The report, Preserving the Gains, notes that overall fiscal deficit was the lowest in a decade pre-COVID, reaching 2.5% of GDP in 2019, but rose in the first half of 2020 to accommodate pandemic-related spending pressures. On agriculture, the report says favorable rainfall, good access to inputs, and few pest outbreaks have resulted in a strong turnaround in the sector. Despite the impact of the pandemic on the earnings of Gambians in the diaspora, official remittances grew at record pace in the second quarter of 2020, perhaps due to travel restrictions closing informal channels. This has positively affected the country’s international reserves, which continued to rise in 2020. The report concludes that global pandemic has put downward pressure on inflation, which had previously been increasing.
“The Gambian sustained economic expansion in recent years has contributed to reduce poverty rates,” said Feyi Boroffice, World Bank Resident Representative. “However, the recent economic downturn threatens this progress. The government has deployed several initiatives to mitigate the impact of COVID-19 on the most vulnerable households but scaling up its support will be crucial to strengthen resilience.”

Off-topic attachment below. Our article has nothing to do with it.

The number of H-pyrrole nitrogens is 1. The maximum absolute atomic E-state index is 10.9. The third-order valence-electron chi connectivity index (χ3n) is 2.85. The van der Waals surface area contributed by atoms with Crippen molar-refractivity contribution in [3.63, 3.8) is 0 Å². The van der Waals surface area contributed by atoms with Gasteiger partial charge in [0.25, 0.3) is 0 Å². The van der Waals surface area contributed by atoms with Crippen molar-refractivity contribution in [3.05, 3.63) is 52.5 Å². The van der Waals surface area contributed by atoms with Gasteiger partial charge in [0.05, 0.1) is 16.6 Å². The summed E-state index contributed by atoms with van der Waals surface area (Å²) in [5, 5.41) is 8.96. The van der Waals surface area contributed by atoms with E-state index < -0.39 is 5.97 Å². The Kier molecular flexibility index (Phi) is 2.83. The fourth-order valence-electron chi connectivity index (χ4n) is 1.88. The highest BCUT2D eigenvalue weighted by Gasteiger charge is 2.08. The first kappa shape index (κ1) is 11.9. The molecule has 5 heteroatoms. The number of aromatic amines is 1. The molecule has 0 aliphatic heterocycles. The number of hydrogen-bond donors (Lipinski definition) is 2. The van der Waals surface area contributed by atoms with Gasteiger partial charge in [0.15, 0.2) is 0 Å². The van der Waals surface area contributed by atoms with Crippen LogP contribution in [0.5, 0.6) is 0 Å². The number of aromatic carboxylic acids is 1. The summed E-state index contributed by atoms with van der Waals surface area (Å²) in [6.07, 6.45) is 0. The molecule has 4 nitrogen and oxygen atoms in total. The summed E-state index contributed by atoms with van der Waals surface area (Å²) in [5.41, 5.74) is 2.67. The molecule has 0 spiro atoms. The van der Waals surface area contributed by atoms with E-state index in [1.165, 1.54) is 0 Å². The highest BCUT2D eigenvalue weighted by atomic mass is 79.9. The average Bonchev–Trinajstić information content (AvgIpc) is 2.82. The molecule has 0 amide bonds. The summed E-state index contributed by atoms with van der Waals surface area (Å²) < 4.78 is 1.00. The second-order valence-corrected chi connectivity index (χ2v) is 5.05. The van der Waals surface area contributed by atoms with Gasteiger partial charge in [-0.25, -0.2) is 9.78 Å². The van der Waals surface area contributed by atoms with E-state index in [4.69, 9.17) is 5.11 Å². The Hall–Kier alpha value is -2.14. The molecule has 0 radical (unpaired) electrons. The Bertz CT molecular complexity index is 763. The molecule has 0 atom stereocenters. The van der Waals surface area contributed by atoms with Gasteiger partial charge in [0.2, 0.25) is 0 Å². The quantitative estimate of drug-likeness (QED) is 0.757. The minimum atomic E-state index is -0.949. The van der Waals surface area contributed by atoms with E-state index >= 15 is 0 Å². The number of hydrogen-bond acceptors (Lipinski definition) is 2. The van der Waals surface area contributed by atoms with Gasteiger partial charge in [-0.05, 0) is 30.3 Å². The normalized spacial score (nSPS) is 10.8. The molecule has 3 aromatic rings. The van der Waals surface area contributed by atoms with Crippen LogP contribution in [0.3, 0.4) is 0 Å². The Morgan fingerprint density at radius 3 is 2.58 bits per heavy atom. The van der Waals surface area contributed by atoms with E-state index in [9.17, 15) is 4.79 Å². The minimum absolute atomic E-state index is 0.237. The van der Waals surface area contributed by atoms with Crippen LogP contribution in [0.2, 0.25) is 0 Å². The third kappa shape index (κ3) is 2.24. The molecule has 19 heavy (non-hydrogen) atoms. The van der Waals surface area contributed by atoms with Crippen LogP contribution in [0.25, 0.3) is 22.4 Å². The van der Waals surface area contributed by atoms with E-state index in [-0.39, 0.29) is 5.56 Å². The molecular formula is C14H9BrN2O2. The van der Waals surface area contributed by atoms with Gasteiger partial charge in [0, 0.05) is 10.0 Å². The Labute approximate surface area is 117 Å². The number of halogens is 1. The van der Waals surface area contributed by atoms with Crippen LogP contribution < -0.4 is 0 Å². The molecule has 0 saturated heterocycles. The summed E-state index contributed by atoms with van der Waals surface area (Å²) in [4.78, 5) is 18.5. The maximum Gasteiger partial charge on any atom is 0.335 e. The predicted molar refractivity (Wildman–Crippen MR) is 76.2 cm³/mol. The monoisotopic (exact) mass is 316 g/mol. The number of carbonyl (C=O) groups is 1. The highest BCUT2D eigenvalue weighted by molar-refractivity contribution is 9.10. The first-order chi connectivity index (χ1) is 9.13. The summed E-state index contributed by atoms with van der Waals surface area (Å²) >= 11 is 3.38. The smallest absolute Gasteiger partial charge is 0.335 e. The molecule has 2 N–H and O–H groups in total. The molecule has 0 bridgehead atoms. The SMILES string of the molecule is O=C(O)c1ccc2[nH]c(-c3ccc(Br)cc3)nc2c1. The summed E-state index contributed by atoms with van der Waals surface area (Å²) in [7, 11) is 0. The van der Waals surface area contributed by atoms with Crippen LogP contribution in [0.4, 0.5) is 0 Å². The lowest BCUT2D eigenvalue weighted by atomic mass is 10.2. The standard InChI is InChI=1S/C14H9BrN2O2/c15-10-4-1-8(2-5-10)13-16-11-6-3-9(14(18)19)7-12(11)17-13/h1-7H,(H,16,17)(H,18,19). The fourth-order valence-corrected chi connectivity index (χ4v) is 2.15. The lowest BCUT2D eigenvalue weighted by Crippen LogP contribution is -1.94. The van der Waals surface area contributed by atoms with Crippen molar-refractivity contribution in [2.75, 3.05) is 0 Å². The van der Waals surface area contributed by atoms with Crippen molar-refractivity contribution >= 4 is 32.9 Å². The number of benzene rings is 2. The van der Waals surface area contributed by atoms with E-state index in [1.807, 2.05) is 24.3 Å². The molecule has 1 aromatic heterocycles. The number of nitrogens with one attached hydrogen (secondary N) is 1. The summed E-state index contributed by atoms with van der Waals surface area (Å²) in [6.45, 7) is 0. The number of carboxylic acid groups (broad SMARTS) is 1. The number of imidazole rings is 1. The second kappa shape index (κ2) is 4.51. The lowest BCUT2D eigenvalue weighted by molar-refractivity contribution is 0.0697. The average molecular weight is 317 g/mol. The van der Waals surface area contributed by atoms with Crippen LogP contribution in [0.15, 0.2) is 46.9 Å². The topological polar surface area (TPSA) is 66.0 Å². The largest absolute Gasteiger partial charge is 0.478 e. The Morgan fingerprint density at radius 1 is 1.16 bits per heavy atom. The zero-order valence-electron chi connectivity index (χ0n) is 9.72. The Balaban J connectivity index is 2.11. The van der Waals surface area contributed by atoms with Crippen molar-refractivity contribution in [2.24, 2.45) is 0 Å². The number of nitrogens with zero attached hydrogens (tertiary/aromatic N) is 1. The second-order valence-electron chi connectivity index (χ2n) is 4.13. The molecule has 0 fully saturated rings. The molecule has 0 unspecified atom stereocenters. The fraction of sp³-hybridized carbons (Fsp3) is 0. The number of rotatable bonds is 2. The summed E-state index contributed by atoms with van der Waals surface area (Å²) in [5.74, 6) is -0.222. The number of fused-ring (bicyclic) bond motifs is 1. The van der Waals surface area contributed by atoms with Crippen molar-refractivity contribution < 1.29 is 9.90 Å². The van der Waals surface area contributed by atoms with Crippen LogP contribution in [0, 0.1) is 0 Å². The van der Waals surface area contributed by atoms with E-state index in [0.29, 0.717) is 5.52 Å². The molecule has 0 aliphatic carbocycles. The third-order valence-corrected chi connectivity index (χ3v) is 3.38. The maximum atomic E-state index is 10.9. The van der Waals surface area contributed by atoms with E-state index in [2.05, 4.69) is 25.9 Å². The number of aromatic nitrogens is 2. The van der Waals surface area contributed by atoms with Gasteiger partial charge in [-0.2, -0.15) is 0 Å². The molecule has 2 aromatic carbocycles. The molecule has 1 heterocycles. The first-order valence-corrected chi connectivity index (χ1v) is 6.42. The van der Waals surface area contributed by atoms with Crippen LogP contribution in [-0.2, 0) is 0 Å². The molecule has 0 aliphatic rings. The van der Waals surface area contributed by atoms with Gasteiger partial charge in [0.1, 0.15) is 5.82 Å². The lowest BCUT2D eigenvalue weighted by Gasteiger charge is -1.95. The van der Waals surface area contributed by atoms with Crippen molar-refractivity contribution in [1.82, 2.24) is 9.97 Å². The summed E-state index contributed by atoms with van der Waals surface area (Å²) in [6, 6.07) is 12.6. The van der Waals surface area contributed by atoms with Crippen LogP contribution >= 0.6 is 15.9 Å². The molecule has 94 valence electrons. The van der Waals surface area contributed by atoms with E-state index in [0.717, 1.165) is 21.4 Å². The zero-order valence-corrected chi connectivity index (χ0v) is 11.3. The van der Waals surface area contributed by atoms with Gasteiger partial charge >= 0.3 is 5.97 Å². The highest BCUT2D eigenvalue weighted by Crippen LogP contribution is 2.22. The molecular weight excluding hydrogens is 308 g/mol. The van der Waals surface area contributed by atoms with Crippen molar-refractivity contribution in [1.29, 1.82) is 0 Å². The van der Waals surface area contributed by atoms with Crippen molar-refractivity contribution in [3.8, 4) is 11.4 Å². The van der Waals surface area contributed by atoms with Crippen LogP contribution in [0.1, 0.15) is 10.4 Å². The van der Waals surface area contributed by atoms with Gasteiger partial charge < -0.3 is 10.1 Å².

The report acknowledges that achieving macroeconomic stability will require improving spending efficiency and increasing tax revenues, as well as strengthening public financial management and governance of state-owned enterprises, combined with better service delivery for crucial infrastructure including energy, water and telecommunications.
The core of The Gambia’s growth path and post-COVID economic strategy, the authors say, is creating a skilled labour force that is more productive and better able to adopt and adapt to new technologies. They highlight the need to increase productivity, partially through infrastructure improvements, in order to create jobs. The Gambia has a young population with a rapidly growing working-age population, but low labour force participation rates and high unemployment undermine this demographic dividend. There are also large geographical and gender differences. Almost two-thirds of all employed workers are male, and while 43% of the working-age population lives in rural areas, only 35% of employment is located there.
“Future economic growth will depend on a more inclusive jobs agenda. This will mean creating better-paid jobs and reallocating workers to the most productive sectors,” said Mehwish Ashraf, World Bank Country Economist and lead author of the report. “But also creating more opportunities for women and young workers who are currently more at risk of becoming economically and socially excluded.”